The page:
Not really a RPG, but still a hell of a lot of fun
Vandal Hearts is definitely one of the sleeper hits of the year. No one expected it to be a great game, as it wasn’t hyped up before its release. But Konami put something into the game that usually helps: fun and addictive gameplay.
Vandal Hearts claims to be an RPG, but it really isn’t. Actually, it’s a strategy game with RPG elements and a story intertwined. Unlike Command and Conquer, where you can have hundreds of “units” at a time, in Vandal Hearts you usually have around 7. But rather than having units with identical abilities, each of your characters have different skills, spells, and strengths that set them apart. They advance in levels, again making Vandal Hearts look like an RPG, but all it really does is add more spells and raise endurance.
For every ten levels you advance, you can choose a path of study for your character. For example, when your archer reaches level 10, you can either have him become a Bowman (a more skilled archer) or a Hawknight (a flying, spear-wielding character). Since your characters can be different every time you play, Vandal Hearts has some unprecedented replay value.
During the actual strategic part of the game, you navigate bitmapped characters throughout a polygon map. The maps range anywhere from really small to quite big – it can take up to 20 minutes to get from one side to another. The landscapes are varied with mountains and valleys. The textures that are slathered on the polygons look great, and the bitmapped characters and enemies fit in like a charm. The spells don’t look quite as good as Final Fantasy 7, but they are still really cool. Vandal Hearts did receive a rating of Mature, and there is really only one reason for it. When you kill an enemy, even if you just poke it with your finger, an artery-busting spray of blood is released. Although it may be a little gratuitous, it sure does look neat.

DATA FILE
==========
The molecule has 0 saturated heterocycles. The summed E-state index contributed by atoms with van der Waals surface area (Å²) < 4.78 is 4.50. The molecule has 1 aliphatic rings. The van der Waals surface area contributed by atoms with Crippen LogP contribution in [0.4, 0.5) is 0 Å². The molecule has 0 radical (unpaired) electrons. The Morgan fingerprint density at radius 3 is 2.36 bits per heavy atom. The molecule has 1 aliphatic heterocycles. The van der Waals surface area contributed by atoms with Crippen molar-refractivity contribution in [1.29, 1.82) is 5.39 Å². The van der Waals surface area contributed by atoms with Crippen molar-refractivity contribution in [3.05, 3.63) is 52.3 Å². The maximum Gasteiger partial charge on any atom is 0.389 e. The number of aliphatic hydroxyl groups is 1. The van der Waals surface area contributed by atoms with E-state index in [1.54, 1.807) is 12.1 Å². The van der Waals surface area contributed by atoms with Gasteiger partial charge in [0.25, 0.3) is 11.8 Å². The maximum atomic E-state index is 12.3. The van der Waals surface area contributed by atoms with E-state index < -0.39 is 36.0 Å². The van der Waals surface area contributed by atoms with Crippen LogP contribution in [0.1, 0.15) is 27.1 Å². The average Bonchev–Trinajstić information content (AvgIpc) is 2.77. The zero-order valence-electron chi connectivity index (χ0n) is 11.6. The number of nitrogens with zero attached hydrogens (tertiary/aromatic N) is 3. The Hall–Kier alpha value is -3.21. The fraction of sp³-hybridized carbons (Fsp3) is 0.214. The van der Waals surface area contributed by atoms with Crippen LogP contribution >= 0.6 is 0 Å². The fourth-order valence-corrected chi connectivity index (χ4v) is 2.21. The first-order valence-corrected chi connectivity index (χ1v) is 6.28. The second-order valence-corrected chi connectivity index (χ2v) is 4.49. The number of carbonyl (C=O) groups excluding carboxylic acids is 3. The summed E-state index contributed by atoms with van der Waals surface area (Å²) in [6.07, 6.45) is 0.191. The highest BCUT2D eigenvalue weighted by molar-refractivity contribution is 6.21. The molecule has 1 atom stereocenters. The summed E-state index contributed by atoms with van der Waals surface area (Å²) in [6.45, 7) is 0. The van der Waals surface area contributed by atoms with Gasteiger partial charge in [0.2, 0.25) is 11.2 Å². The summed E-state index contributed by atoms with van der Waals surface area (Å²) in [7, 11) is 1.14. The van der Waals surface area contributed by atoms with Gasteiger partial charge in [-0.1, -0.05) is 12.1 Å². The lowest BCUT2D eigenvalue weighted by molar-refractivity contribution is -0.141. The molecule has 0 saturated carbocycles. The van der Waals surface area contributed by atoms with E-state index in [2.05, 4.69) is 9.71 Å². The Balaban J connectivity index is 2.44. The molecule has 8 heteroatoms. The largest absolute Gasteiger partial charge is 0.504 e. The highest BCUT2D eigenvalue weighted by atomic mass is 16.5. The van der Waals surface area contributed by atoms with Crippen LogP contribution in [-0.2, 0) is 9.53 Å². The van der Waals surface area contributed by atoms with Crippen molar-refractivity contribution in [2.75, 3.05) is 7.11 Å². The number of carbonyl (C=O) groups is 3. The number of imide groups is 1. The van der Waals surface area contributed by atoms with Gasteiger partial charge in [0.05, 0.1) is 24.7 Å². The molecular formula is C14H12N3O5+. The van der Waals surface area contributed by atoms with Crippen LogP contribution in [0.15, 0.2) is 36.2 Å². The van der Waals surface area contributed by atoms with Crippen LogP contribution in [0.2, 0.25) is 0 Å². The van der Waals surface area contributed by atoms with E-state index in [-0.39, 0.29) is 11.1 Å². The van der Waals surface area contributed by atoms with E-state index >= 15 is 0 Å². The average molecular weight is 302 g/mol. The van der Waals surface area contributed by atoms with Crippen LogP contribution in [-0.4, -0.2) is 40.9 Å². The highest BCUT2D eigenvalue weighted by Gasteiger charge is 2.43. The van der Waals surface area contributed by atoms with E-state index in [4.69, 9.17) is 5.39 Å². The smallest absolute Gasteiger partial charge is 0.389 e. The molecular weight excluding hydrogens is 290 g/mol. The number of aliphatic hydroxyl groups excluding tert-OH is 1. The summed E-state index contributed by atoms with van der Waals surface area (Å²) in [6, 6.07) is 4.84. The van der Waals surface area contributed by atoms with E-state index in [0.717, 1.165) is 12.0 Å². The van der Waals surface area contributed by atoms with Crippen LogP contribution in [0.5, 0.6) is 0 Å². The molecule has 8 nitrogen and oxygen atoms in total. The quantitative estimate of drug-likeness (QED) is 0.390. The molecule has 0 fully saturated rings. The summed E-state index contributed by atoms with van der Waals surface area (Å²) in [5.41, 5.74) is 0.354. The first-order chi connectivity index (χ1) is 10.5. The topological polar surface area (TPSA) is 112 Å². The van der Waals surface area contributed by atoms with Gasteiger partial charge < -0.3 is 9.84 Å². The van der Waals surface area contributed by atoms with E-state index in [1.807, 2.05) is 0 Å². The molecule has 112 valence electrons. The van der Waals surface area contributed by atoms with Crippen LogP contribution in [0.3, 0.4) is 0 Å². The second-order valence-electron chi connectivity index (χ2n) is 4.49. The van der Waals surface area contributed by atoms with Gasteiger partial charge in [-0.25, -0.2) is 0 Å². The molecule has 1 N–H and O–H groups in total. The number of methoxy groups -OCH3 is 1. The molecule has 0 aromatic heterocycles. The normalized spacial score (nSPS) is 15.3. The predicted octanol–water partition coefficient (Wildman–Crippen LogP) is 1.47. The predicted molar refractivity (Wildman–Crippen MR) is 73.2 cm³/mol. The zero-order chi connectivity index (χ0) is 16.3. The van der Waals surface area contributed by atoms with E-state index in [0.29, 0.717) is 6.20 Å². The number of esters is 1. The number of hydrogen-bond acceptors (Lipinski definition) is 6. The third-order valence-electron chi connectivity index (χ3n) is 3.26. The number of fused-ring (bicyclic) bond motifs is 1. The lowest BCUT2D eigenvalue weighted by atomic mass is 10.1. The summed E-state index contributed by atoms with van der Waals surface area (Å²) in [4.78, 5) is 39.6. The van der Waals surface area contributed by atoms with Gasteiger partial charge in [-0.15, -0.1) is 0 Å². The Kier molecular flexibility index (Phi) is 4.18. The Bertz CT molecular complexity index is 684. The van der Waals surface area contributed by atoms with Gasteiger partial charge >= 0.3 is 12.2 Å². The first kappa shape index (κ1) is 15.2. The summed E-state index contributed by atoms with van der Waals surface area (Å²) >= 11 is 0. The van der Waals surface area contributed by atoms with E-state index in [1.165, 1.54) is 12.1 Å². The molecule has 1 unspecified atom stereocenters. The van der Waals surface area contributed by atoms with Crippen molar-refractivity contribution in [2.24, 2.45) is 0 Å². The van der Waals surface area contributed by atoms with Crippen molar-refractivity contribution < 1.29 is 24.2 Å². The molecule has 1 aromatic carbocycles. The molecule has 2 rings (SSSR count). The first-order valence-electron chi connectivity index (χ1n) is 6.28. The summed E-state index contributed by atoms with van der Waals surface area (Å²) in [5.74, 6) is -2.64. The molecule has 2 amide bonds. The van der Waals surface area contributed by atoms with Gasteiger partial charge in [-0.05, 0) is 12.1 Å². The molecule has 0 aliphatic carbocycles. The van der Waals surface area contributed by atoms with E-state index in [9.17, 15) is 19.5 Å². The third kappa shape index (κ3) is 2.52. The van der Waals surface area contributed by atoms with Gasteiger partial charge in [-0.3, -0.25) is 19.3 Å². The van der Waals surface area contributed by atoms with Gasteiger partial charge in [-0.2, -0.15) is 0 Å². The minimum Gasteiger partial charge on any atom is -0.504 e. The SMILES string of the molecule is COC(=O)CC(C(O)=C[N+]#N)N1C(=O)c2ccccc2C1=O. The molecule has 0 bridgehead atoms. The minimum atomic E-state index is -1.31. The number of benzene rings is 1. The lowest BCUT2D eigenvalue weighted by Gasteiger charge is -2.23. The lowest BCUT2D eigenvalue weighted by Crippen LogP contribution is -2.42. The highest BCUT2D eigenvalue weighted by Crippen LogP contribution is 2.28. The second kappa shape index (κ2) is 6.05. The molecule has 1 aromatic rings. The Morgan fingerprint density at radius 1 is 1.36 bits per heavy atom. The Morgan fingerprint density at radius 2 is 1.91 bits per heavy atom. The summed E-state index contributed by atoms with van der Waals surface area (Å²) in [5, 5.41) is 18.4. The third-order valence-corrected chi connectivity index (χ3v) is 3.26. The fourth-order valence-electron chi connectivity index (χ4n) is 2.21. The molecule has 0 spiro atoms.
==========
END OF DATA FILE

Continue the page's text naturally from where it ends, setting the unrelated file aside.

The game is turn-based and you navigate each character individually. Because of the vastly different maps and buildings that would block your view of the action, you can rotate the camera around 360 degrees, as well as switch from a blimp view to a side view (and everything in-between). The camera is really intuitive, not hindering the game at all. Before you decide to start moving your characters and spewing some blood, you might want to observe the landscape and plan out your attack. Because you can see the whole map from the beginning, having an actual plan can be extremely helpful. I can attest that blindly running around attempting to kill things doesn’t work as well as you’d think.
The music is an orchestral score that will definitely get you pumped up into killing the baddies. The sound is equally as good; squishy blood sounds and the clashes of metal upon metal are all superbly done. The sounds that accompany the spells also follow suit, and you won’t be disappointed by leaving the sound turned up LOUD.
This game is so ridiculously addictive, you’ll soon find yourself taking time off from work to play it. Its combination of a good story, great control, and strategic play set it apart from all the other games on the market today.